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The Badger


The American Badger is mostly confined to the Northwestern parts

of the United States, and it is a curious little animal. In size

its body is slightly smaller than the fox. Its general color is

grey, approaching to black on the head and legs. There is a white

streak extending from the tip of the animal's long nose over the

top of the head and fading off near the shoulders. The cheeks are

also white, and a broad and def
nitely marked black line extends

from the snout back around the eyes ending at the neck. The grey

of this animal is produced from the mixture of the varied tints

of its fur, each hair presenting a succession of shades. At the

root it is of a deep grey; this fades into a tawny yellow, and

is followed by a black, the hair being finally tipped with white.

The fur is much used in the manufacture of fine paint brushes, a

good Badger blender being a most useful accessory in the painter's

art. The badger is slow and clumsy in its actions, except when

engaged in digging, his capacities in this direction being so great

as to enable him to sink himself into the ground with marvellous

rapidity. The nest of the animal is made in the burrow, and the

young are three or four in number. His diet is as variable and

extensive as that of the coon, and consists of anything in any

way eatable. Snails, worms, rats, mice and moles, seem to have

a particular attraction for him; and he seems to take especial

delight in unearthing the stores of the wild bees, devouring honey,

wax and grubs together, and caring as little for the stings of the

angry bees as he would of the bills of so many mosquitoes, the thick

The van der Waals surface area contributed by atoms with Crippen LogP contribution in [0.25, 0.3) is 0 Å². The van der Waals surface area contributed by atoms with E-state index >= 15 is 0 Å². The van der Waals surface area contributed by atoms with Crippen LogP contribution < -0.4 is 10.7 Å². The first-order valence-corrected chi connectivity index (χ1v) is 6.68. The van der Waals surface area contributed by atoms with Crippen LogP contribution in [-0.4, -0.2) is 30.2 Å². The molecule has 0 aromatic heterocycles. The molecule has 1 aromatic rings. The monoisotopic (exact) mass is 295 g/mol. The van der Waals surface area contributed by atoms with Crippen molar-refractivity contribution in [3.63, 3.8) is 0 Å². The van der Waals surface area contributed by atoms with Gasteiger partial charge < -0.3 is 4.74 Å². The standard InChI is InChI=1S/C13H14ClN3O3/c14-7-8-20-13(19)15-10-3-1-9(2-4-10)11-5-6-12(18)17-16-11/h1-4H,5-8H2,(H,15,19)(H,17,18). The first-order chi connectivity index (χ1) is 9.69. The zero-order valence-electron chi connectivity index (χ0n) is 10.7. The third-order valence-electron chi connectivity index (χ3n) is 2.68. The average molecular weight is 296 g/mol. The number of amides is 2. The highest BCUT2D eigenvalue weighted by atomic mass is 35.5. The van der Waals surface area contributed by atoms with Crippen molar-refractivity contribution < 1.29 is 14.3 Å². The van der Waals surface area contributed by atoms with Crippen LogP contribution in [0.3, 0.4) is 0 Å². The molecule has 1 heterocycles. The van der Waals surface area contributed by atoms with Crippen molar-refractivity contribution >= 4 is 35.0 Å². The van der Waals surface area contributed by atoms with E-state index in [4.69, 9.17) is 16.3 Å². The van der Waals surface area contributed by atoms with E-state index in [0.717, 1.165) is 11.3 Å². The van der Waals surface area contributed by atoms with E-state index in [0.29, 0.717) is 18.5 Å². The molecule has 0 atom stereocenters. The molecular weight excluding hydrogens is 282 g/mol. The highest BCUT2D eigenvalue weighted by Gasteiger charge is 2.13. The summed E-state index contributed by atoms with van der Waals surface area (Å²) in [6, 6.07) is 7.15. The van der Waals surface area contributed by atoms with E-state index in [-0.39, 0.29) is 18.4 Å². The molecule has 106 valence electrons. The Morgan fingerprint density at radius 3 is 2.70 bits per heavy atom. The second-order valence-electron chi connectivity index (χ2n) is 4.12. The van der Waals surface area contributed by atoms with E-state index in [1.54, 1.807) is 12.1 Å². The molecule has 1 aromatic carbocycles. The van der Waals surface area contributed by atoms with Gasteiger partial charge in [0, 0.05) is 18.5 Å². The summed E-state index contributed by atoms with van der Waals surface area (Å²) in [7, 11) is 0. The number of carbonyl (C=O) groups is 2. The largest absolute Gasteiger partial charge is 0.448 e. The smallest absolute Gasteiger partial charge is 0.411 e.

coating of fur forming a perfect protection against his winged

antagonists. The badger is very susceptible to human influence, and

can be effectually tamed with but little trouble. Although his general

appearance would not indicate it, he is a sly and cunning animal, and

not easily captured in a trap of any kind. He has been known to set

at defiance all the traps that were set for him, and to devour

the baits without suffering for his audacity. He will sometimes

overturn a trap and spring it from the under side, before attempting

to remove the bait. Although not quite as crafty as the fox, it is

necessary to use much of the same caution in trapping the badger,

as a bare trap seldom wins more than a look of contempt from the

wary animal.

The usual mode of catching the creature is to set the trap size

No. 3 at the mouth of its burrow, carefully covering it with loose

earth and securing it by a chain to a stake. Any of the methods

used in trapping the fox will also be found to work admirably.

The dead-fall or garrote will also do good service. Bait with a

rat, mouse, or with whatever else the animal is especially fond,

and scent with Oil of Anise or Musk. In early spring, while the

ground is still hard, badgers are easily captured by flooding their

burrows. After being satisfied that the animal is in its hole,

proceed to pour in pailful after pailful of water at the entrance.

He will not long be able to stand this sort of thing, and he may

be secured as he makes his exit at the opening of the burrow.

The skin should be removed whole, as in the case of the fox, or

as described for the beaver, and stretched as therein indicated.